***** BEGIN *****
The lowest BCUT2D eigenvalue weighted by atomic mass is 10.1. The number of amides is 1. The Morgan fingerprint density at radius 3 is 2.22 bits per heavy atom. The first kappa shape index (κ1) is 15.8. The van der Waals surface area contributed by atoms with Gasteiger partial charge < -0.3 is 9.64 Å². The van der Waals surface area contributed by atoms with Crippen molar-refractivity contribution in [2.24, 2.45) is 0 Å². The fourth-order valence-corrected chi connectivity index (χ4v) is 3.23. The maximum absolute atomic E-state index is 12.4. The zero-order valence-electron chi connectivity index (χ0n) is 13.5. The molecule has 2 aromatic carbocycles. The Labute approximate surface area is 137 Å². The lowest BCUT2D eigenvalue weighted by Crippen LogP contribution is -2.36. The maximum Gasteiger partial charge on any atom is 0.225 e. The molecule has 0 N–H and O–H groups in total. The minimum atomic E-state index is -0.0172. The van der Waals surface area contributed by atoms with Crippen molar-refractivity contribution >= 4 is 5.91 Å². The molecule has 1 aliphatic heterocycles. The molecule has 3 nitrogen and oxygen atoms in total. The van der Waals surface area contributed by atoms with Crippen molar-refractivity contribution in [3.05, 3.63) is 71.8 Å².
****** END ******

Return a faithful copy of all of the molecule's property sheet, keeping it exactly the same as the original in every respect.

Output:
The lowest BCUT2D eigenvalue weighted by atomic mass is 10.1. The number of amides is 1. The Morgan fingerprint density at radius 3 is 2.22 bits per heavy atom. The first kappa shape index (κ1) is 15.8. The van der Waals surface area contributed by atoms with Gasteiger partial charge < -0.3 is 9.64 Å². The van der Waals surface area contributed by atoms with Crippen molar-refractivity contribution in [2.24, 2.45) is 0 Å². The fourth-order valence-corrected chi connectivity index (χ4v) is 3.23. The maximum absolute atomic E-state index is 12.4. The zero-order valence-electron chi connectivity index (χ0n) is 13.5. The molecule has 2 aromatic carbocycles. The Labute approximate surface area is 137 Å². The lowest BCUT2D eigenvalue weighted by Crippen LogP contribution is -2.36. The maximum Gasteiger partial charge on any atom is 0.225 e. The molecule has 0 N–H and O–H groups in total. The minimum atomic E-state index is -0.0172. The van der Waals surface area contributed by atoms with Crippen molar-refractivity contribution >= 4 is 5.91 Å². The molecule has 1 aliphatic heterocycles. The molecule has 3 nitrogen and oxygen atoms in total. The van der Waals surface area contributed by atoms with Crippen molar-refractivity contribution in [3.05, 3.63) is 71.8 Å².